Last update on: 7:29 am March 7, 2022 by fashionabc
Paris Fashion Week supports the metaverse
Recognising the potential of digitalisation in Fashion, Paris Fashion Week is supporting the metaverse and Web 3.0, through a collaboration between Paris-based immersive tech startup Stage 11 and Fédération de la Haute Couture et de la Mode. It is an exciting time in fashion as metaverse components are going to be introduced to Paris Fashion Week year-end or early 2023, as a consequence of this alliance.
“Paris Fashion Week has been at the forefront of digitalisation with its platform created and continuously developed with Launchmetrics. It is natural to explore the Web 3.0 potential and integrate the metaverse,” Pascal Morand, executive president of the Fédération de la Haute Couture et de la Mode told Vogue Business. “The partnership with Stage 11 marks a new step in our virtualisation process.”
What’s more, the ongoing Paris Fashion Week which opened with a showing by students completing their master’s degrees in fashion design and knitwear at the Institut Français de la Mode, featured thirteen students from the accessory major, mentored by Stage11 chief technology officer Olivier Ozoux, complementing the physical collection with one digital shoe or bag design. These fashion students were promised complete ownership of their digital accessory and the opportunity to mint it as NFTs on a digital marketplace.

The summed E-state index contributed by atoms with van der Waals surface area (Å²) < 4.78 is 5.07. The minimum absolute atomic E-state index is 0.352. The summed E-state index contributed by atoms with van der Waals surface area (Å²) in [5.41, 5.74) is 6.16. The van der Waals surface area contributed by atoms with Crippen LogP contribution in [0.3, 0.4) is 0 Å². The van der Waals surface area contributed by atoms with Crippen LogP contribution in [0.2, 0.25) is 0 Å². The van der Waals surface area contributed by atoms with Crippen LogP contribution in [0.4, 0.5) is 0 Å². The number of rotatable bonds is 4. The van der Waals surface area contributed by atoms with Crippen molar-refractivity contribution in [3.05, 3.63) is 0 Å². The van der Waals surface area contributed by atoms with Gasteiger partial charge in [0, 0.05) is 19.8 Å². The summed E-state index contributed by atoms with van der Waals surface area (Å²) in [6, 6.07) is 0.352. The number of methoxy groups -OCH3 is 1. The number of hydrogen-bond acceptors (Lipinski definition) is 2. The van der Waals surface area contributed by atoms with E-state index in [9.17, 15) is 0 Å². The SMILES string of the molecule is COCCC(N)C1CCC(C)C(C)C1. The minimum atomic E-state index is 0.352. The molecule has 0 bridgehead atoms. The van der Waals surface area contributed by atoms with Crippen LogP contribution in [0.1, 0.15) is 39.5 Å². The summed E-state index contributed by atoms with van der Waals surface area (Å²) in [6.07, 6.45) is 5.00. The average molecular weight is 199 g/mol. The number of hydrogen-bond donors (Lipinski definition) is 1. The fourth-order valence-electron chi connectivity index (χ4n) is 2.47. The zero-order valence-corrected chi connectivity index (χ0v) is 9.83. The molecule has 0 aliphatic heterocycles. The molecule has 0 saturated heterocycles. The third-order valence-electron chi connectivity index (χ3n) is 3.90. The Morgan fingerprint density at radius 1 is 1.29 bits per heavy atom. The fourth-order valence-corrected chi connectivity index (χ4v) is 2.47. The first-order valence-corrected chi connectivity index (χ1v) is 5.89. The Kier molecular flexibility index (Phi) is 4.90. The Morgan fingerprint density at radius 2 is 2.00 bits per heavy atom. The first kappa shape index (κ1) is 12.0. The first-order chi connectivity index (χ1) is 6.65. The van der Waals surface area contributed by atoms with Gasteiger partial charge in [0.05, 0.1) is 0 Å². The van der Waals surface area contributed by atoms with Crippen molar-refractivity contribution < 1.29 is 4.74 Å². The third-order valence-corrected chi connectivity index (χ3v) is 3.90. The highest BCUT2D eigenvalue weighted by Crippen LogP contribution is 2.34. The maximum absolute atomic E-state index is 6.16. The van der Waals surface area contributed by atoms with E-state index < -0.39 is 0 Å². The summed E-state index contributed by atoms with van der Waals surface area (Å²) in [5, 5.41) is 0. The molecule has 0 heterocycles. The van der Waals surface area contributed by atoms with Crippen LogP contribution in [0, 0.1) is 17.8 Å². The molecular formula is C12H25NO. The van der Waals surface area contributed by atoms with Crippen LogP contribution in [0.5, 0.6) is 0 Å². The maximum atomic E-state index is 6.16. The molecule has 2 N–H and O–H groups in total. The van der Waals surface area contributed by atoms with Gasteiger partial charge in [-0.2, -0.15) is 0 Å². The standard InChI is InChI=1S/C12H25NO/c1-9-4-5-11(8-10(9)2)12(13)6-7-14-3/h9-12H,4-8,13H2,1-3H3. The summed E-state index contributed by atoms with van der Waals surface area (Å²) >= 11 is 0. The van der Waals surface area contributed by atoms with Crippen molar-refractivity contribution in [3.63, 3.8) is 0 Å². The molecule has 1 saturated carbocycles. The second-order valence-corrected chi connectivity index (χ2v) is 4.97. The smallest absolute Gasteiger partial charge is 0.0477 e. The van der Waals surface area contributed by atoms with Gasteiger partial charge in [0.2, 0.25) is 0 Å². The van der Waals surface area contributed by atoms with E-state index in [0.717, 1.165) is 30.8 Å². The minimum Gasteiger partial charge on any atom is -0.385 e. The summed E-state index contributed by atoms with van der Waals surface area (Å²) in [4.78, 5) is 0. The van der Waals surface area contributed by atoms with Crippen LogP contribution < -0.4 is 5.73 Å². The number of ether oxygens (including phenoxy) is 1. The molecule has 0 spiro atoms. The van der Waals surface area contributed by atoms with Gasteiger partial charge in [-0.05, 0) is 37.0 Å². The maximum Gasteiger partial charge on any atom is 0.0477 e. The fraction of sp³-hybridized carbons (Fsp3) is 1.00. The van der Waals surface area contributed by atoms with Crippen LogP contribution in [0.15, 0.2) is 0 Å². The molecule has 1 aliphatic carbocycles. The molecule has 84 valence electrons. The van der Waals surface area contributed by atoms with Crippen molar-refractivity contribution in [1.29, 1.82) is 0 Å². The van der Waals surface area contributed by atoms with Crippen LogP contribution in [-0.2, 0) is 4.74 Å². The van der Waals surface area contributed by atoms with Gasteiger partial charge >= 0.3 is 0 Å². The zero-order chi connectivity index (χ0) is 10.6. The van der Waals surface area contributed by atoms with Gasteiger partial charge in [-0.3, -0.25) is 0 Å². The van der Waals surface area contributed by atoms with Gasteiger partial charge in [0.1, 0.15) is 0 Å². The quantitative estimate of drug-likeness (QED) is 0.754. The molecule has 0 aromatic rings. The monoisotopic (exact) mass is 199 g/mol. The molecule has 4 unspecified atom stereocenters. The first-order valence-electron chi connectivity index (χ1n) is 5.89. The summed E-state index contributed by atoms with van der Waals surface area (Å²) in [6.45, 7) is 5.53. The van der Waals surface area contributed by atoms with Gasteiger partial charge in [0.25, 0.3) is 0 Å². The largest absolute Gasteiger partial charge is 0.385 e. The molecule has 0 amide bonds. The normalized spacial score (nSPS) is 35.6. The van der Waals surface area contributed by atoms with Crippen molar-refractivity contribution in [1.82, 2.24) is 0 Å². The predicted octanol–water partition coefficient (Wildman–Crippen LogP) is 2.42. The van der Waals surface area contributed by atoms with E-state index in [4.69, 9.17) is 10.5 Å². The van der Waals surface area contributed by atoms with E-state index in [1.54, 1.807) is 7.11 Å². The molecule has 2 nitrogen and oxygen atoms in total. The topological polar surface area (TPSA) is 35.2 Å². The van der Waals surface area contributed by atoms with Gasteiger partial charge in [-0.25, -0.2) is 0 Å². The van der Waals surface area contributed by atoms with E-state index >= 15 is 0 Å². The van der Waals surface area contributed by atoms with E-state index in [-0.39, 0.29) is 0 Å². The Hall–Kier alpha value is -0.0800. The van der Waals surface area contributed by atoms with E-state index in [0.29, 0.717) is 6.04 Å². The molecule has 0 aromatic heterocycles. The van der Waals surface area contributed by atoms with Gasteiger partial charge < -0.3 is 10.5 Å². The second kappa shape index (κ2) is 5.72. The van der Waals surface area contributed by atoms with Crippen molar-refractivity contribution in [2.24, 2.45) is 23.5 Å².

“The students of the Institut Français de la Mode, the future players in the industry, must be at the heart of this revolution,” Institut Français de la Mode dean Xavier Romatet told Vogue.
Stage 11 — which has reportedly raised €6 million through a seed round led by European venture capital fund Otium Capital — was founded in 2021 by Jonathan Belolo with Jean-Philippe Braud, Gregory Dhonner and Mani Nordine with the intention to “bring cultural experiences, branding and digital retail into a virtual world”. The company intends to launch its own metaverse platform later this year.
“The goal is not to replace traditional physical shows,” Jonathan Belolo explained to Vogue. “It’s to augment them, to put the audience at the centre not just as passive spectators but as active participants.”